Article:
Sunday, April 05, 2009

Heritic, or Harbinger of What Will Come of the Christian Conservative Movement.

Great read, or to put my spin on the whole of it, great trend, since I am totally against theocracy, or any thing that even remotely could be considered religious influence in or over my government:

Is the Christian right finished as a political entity? Or, more to the point, are principled Christians finished with politics? By Kathleen Parker.

In brief, there is an up and coming movement to get the actual devoted Christians to stop acting like partisan political pests, and actually go back to acting like actual Christians, actually.

Here are a couple key points from the piece, and yes they are arguments not facts:

"It's hard to admit defeat, but this one was self-inflicted," he wrote in an e-mail. "Yes, Dr. Dobson and the pro-family or Christian right political movement is a failure; it would have made me sad to say this in the past, but they have done it to themselves."

For Christians such as Moore -- and others better known, such as columnist Cal Thomas, a former vice president for the Moral Majority -- the heart of Christianity is in the home, not the halls of Congress or even the courts. And the route to a more moral America is through good works -- service, prayer and education -- not political lobbying.

. . . . .

"If people who call themselves Christians want to see any influence in the culture, then they ought to start following the commands of Jesus and people will be so amazed that they will be attracted to Him," Thomas told me. "The problem isn't political. The problem is moral and spiritual."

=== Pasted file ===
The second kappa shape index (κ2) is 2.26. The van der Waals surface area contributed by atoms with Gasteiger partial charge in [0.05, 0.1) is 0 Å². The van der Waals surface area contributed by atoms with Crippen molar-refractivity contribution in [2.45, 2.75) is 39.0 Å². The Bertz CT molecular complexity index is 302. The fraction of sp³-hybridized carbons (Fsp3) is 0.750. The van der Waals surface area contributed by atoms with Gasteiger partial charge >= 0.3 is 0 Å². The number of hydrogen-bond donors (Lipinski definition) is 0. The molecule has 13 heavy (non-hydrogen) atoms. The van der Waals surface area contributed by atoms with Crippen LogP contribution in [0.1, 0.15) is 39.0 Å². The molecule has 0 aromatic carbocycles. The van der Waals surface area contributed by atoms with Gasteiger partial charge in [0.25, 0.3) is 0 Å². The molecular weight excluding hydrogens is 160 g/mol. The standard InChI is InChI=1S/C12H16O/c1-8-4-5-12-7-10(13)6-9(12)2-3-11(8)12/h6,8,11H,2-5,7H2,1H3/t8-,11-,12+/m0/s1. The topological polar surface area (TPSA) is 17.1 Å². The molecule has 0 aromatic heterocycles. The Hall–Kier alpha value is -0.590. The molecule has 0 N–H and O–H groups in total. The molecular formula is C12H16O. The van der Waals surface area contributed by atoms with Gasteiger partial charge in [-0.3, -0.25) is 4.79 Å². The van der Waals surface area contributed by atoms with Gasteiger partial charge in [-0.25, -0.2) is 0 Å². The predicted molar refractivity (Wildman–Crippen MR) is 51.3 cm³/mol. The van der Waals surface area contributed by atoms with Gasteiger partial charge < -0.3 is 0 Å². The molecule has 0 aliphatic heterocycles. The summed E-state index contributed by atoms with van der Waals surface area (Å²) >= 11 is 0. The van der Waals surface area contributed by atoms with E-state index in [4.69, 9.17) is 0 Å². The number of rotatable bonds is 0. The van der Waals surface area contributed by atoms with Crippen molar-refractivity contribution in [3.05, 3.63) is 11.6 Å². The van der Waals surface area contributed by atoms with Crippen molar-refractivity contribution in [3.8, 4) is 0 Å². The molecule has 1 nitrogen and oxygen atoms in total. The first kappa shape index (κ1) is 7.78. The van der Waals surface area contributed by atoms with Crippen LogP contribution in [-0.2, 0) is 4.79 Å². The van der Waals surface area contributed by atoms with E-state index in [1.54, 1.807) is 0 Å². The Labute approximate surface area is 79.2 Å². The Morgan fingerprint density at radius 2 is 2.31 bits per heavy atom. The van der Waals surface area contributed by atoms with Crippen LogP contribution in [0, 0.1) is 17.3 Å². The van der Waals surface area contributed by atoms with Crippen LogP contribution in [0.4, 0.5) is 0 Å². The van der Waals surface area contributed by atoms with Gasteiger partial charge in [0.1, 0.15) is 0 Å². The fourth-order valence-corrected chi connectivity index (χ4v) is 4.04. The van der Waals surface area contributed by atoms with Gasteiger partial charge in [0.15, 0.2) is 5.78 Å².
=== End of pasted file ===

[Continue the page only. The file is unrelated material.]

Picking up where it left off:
I repeat my biases, and I stand by the following as pillars of my own value system. I distrust religions basically because from my point of view here on planet earth, all of them seem to be under the control of humans, and not God. That makes them all suspect institutions. Beyond that, I particularly distrust any fundamentalist religion, and any attempt to universalize any religion's pov to society at large. I firmly believe in separation of church and state. I think people have every right to believe what ever religion they want, PROVIDED they accept the following limitation:

their religious rights stop at the nose of the next person, particularly if that next person does not want any thing to do with that shit.

Other than that, have at it. Enjoy.

So what do I say about this movement or the idea behind it? I have to love it. I am one of those people who cringe at the idea of people saying this is a Christian nation, and I actively fight against those who try to make it that way. Again, people want to believe in their faith? I have no problem with that. Just leave me alone. Say your prayers and live your own life by your code, and as long as you do not get in my way to reject your beliefs on the principle of the sanctity of my own conscience to be free of anyone else's theology or dogma, I have little to complain about.

So do I hope this movement catches on? Naturally. I am all for people quietly living their lives in contemplation of and under their faiths. It is only when they are so loud about it that I have to deal with their cacophony, or even worse, attempts to convert me to their way, that I get my nose bent out of joint.


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